I found out that I had a pretty good grounding in computer language concepts of the day, it was not hard to pick up the new languages and systems, but I had never heard of JOVIAL, which turned out to be older than I was IIRC. All the air defense computers were programmed in it. It was kind of a cross between FORTRAN and COBOL and although it was a "high level" language you could do really evil things with it, like go directly in to assembler for a few lines and directly manipulate specific bits in memory and registers.

In 1986 I believe I ran across the first Apple Macintosh in a store in Oklahoma City and bought it on the spot. It was about $800, plus $450 for a one-sided 3.5 inch hard floppy drive. About a month's pay, I think, but I was astounded by the user interface.

I write all this and feel like a complete dinosaur!

Mauser said...

My father worked for MITRE for a while. One of the machines he did a little work on, the Whirlwind, was on display at the Smithsonian when we visited when I was a kid. They had a pane of Core memory on display, and my dad told me something interesting about it. Core Memory is Destructive read. The process of determining the magnetic orientation of a core demagnetized it. So you would have to read the data, and re-write it again if you wanted to keep it.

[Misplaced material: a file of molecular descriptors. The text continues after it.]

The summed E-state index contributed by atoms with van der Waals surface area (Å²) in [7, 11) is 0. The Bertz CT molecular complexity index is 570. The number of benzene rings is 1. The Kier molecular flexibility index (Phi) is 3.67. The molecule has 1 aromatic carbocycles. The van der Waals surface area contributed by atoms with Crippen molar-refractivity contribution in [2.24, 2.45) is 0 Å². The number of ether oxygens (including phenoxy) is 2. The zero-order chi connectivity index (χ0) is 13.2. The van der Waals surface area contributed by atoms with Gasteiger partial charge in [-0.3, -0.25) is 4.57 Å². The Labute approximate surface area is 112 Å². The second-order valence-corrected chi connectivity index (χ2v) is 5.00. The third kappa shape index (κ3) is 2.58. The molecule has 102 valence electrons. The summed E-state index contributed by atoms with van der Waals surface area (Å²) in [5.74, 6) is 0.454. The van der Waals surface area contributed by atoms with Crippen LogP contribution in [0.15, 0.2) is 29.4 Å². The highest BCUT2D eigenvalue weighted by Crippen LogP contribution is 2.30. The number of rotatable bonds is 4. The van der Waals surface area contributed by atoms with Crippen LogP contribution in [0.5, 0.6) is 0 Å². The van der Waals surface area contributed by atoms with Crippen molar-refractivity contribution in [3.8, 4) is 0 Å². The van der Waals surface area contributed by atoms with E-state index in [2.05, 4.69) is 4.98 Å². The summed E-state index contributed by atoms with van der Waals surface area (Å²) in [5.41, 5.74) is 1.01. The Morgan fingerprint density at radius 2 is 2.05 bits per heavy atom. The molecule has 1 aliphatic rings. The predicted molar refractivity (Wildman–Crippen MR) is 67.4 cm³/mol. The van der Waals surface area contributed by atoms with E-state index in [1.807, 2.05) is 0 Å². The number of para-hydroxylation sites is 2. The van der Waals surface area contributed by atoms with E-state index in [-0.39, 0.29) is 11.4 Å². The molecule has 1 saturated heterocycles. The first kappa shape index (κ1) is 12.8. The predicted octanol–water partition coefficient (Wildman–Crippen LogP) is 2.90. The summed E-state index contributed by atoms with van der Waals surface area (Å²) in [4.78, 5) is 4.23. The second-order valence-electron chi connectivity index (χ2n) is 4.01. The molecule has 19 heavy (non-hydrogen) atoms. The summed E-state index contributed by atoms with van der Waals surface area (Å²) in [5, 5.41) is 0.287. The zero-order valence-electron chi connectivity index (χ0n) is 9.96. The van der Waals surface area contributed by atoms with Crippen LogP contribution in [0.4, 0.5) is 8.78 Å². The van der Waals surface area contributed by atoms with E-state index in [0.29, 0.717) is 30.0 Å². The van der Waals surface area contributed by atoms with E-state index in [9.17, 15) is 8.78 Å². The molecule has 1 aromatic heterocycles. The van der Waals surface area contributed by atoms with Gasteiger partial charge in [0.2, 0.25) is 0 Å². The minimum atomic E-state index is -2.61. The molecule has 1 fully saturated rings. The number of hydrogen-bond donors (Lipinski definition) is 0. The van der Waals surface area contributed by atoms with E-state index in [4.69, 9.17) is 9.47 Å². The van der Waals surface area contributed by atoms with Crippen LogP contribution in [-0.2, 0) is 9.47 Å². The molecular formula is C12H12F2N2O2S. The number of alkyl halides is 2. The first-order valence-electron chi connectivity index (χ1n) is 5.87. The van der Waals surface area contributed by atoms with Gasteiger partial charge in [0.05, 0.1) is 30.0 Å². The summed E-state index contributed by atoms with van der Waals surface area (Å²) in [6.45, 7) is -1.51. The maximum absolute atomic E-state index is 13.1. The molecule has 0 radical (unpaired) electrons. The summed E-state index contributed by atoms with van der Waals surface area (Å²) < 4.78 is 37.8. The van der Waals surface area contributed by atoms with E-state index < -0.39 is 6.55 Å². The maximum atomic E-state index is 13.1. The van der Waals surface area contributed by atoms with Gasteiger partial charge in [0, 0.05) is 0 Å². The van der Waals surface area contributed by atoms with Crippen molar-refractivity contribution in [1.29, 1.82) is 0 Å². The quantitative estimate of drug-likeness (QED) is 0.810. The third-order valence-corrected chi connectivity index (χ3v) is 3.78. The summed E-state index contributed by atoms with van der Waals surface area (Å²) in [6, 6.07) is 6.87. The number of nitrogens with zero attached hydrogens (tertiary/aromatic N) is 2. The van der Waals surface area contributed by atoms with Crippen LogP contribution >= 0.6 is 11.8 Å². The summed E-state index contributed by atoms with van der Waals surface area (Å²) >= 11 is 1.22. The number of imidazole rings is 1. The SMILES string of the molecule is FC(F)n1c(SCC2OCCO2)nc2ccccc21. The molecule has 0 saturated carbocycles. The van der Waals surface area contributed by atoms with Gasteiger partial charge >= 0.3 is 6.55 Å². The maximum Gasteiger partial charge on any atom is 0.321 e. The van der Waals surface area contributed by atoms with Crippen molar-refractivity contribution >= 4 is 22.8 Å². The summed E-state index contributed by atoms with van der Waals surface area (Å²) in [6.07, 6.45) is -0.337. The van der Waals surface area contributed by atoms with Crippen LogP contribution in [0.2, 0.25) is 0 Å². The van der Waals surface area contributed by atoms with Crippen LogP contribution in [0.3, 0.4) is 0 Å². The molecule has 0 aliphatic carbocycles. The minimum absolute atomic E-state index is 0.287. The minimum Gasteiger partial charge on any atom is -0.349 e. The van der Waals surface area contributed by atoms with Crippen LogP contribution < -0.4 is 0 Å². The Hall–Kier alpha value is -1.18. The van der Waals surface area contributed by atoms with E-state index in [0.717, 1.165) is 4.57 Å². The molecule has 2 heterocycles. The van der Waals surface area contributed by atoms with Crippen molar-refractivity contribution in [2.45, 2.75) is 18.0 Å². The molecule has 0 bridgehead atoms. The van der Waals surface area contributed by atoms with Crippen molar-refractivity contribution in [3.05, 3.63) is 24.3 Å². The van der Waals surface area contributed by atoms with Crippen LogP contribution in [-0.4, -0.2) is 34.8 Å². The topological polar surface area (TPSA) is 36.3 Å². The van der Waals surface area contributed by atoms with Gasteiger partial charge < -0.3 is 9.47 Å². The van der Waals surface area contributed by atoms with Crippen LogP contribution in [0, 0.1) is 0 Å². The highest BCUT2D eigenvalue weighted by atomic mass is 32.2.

Windy Wilson said...

I remember the cards, the card punch machine (I met it in college, and discovered that the more complicated the machine the harder the on-off switch was to find. I believe the on-off switch for that card punch was located under the keyboard about where your right knee was.

I also remember the girl who was the object of your infatuation, only I met her in IIRC Algebra 3. She has a sister who was a co-star in the Lee Majors series Fall Guy.

StormCchaser said...

Replying to Mauser... The computer I used in college (GE-635) had core memory. It also was 36 bits, with 9 bits of instruction code and 9 bits of instruction modified. But, many instruction codes were not in the manual. So, I wrote a program to try every one, using an operating system facility provided to user code to catch the bad-instruction fault ("courtesy calls"). That was 2^18 tries - 262,500. When I ran it, apparently the core overheated, because the whole system crashed (taking down everybody's jobs), and it showed a parity error in memory right in the code that handled the bad-instruction fault. Oops.

@Will... I wrote a FORTH back in the late '70s and sold it to a movie studio for motion control. FORTH was an amazing language - very primitive, but remarkably powerful. It was powerful sort of in the sense of LISP, except LISP was very computer-sciency (and first coded by Steve Russell, a friend), while FORTH was very down to earth, originally designed and written by a brilliant programmer who wanted astronomers to be able to write their own telescope control code (Charles Moore). Ultimately, LISP is more elegant, but FORTH is still amazing.